Scott Adams Asks Readers To Help Him Rename Dilbert 2.0
Scott Adams is asking members of his channel to help him rename his cartoon strip Dilbert, now that it will be moving to subscription only.
Scott Adams is asking paying members of his subscription channel on locals.com to help him rename his cartoon strip Dilbert, now that it will be moving to a subscription only paywalled publisher. "Naming Dilbert 2.0. What should I call the upcoming Locals-only version of Dilbert? Dilbert Unleashed? Dilbert Unchained? Dilbert Raw? Canceled Dilbert? Ideas?" I am sure you have a few. Whether you will want to subscribe to Scott Adams's private subscription channel to make them, is up to you. But how did we get here?
Once upon a time, bad actors on the internet began popularising the phrase "It's OK to be white" as an attempt to troll society, something that was objectively true and inoffensive, and then tagging it to white supremacist groups, and claims of white victimhood, to the extent that to many, and quite deliberately, it became a dog-whistle signifier of racism. Basically pretty much what happened to Matt Furie's cartoon character Pepe The Frog. Or, for that matter, a Hindi image representing prosperity, a hundred years ago.
The right-wing polling company, Rasmussen, asked an undetermined number people if they agreed with the phrase, and only half of those designated Black Americans agreed. Less than three-quarters of white Americans agreed with it. It is pretty likely that the disagreements were down to being aware of the recent use of this specific phrase but there was no reported "why?" follow-up question.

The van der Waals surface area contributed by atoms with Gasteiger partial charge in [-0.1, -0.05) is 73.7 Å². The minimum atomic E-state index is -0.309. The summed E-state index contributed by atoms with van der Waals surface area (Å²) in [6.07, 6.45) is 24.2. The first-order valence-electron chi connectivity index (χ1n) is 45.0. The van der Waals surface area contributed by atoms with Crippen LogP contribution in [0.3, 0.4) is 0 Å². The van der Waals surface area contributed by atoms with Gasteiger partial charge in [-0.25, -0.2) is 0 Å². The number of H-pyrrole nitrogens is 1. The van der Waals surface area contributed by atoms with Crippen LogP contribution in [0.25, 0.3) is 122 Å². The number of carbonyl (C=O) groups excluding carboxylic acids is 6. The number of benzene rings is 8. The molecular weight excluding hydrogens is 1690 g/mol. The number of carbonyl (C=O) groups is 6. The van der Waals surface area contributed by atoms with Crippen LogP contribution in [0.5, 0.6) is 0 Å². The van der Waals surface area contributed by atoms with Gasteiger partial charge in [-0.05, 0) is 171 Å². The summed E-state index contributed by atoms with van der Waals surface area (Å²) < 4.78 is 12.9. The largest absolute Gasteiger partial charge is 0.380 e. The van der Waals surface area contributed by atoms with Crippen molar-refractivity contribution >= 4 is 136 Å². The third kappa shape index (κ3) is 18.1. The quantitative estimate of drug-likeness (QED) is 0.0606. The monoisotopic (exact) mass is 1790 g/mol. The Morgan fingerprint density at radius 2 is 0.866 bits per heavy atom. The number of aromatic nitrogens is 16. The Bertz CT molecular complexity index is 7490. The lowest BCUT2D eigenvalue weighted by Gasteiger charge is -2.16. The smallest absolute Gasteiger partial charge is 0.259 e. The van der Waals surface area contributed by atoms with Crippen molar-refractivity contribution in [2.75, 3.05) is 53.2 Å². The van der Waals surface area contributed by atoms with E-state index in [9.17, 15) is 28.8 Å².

Dilbert comic strip creator Scott Adams then decided that this meant that Black Americans were a hate group. Or, he decided to decide that. In an intentionally provocative YouTube video which he promoted as something that would get him cancelled, he stated that white people should stay away from Black people and wondered how cancelled this would get him. Turns out quite a lot. Because while newspapers were able to ignore his dog whistles before, these statements were a little out-in-the-open, undeniable and irreconcilable. Newspapers started dropping the strip in droves and announcing it too. And now his own syndication network, book publisher and agent followed. All on the same day that this Dilbert strip dropped on his website.
But Scott Adams is on the move, stating that "Dilbert (and more) will only be available on the subscription site http://scottadams.locals.com when sorted out." Whatever name it eventually appears under. How about Dickbert? That seems, more than anything, to represent where he was going with this. Or how about Shillbert, given the thousands of people who are paying him $7 a month or $70 a year right now.